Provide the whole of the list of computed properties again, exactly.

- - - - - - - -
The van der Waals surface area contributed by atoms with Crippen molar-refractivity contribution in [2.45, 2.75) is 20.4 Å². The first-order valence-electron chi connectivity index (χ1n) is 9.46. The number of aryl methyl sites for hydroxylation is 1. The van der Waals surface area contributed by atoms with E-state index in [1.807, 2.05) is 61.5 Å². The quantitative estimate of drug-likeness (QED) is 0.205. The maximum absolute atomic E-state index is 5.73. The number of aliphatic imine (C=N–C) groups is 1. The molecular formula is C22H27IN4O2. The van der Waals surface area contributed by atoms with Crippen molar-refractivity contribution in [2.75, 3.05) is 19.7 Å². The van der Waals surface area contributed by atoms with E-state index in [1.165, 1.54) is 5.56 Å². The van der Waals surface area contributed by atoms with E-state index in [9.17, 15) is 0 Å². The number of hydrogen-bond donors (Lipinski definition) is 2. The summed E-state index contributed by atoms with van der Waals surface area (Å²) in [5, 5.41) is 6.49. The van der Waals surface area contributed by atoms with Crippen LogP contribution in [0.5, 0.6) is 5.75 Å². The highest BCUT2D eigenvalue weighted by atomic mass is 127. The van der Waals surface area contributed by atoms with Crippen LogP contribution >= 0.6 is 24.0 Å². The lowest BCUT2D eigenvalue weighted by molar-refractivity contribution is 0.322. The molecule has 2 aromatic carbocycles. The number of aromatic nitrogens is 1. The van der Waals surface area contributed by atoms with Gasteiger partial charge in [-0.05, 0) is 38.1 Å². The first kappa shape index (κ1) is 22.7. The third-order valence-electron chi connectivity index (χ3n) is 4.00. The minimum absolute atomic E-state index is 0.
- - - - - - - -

The van der Waals surface area contributed by atoms with Crippen molar-refractivity contribution in [2.45, 2.75) is 20.4 Å². The first-order valence-electron chi connectivity index (χ1n) is 9.46. The number of aryl methyl sites for hydroxylation is 1. The van der Waals surface area contributed by atoms with E-state index in [1.807, 2.05) is 61.5 Å². The quantitative estimate of drug-likeness (QED) is 0.205. The maximum absolute atomic E-state index is 5.73. The number of aliphatic imine (C=N–C) groups is 1. The molecular formula is C22H27IN4O2. The van der Waals surface area contributed by atoms with Crippen molar-refractivity contribution in [2.75, 3.05) is 19.7 Å². The van der Waals surface area contributed by atoms with E-state index in [1.165, 1.54) is 5.56 Å². The van der Waals surface area contributed by atoms with E-state index in [9.17, 15) is 0 Å². The number of hydrogen-bond donors (Lipinski definition) is 2. The summed E-state index contributed by atoms with van der Waals surface area (Å²) in [5, 5.41) is 6.49. The van der Waals surface area contributed by atoms with Crippen LogP contribution in [0.5, 0.6) is 5.75 Å². The highest BCUT2D eigenvalue weighted by atomic mass is 127. The van der Waals surface area contributed by atoms with Crippen LogP contribution >= 0.6 is 24.0 Å². The lowest BCUT2D eigenvalue weighted by molar-refractivity contribution is 0.322. The molecule has 2 aromatic carbocycles. The number of aromatic nitrogens is 1. The van der Waals surface area contributed by atoms with Gasteiger partial charge in [-0.05, 0) is 38.1 Å². The first kappa shape index (κ1) is 22.7. The third-order valence-electron chi connectivity index (χ3n) is 4.00. The minimum absolute atomic E-state index is 0.